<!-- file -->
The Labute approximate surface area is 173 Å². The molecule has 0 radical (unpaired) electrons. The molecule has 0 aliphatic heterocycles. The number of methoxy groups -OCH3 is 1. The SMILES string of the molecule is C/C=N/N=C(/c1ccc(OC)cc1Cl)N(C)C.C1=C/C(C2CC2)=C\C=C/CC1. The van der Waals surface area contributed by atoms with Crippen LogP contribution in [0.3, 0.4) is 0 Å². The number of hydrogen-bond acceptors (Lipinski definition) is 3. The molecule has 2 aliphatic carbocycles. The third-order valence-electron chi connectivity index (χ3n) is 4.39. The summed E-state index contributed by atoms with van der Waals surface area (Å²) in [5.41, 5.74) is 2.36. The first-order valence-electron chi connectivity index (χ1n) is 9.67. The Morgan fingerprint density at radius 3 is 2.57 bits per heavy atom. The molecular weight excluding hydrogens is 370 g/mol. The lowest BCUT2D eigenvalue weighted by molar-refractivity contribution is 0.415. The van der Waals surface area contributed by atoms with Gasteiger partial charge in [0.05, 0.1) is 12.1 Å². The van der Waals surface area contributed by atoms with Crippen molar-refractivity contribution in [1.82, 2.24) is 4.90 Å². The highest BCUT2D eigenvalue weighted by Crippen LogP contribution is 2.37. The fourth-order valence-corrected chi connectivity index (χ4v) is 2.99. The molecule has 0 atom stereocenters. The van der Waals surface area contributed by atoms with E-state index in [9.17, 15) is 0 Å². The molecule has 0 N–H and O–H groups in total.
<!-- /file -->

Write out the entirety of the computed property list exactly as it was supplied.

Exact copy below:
The Labute approximate surface area is 173 Å². The molecule has 0 radical (unpaired) electrons. The molecule has 0 aliphatic heterocycles. The number of methoxy groups -OCH3 is 1. The SMILES string of the molecule is C/C=N/N=C(/c1ccc(OC)cc1Cl)N(C)C.C1=C/C(C2CC2)=C\C=C/CC1. The van der Waals surface area contributed by atoms with Crippen LogP contribution in [0.3, 0.4) is 0 Å². The number of hydrogen-bond acceptors (Lipinski definition) is 3. The molecule has 2 aliphatic carbocycles. The third-order valence-electron chi connectivity index (χ3n) is 4.39. The summed E-state index contributed by atoms with van der Waals surface area (Å²) in [5.41, 5.74) is 2.36. The first-order valence-electron chi connectivity index (χ1n) is 9.67. The Morgan fingerprint density at radius 3 is 2.57 bits per heavy atom. The molecular weight excluding hydrogens is 370 g/mol. The lowest BCUT2D eigenvalue weighted by molar-refractivity contribution is 0.415. The van der Waals surface area contributed by atoms with Gasteiger partial charge in [0.05, 0.1) is 12.1 Å². The van der Waals surface area contributed by atoms with Crippen molar-refractivity contribution in [1.82, 2.24) is 4.90 Å². The highest BCUT2D eigenvalue weighted by Crippen LogP contribution is 2.37. The fourth-order valence-corrected chi connectivity index (χ4v) is 2.99. The molecule has 0 atom stereocenters. The van der Waals surface area contributed by atoms with E-state index in [9.17, 15) is 0 Å². The molecule has 0 N–H and O–H groups in total.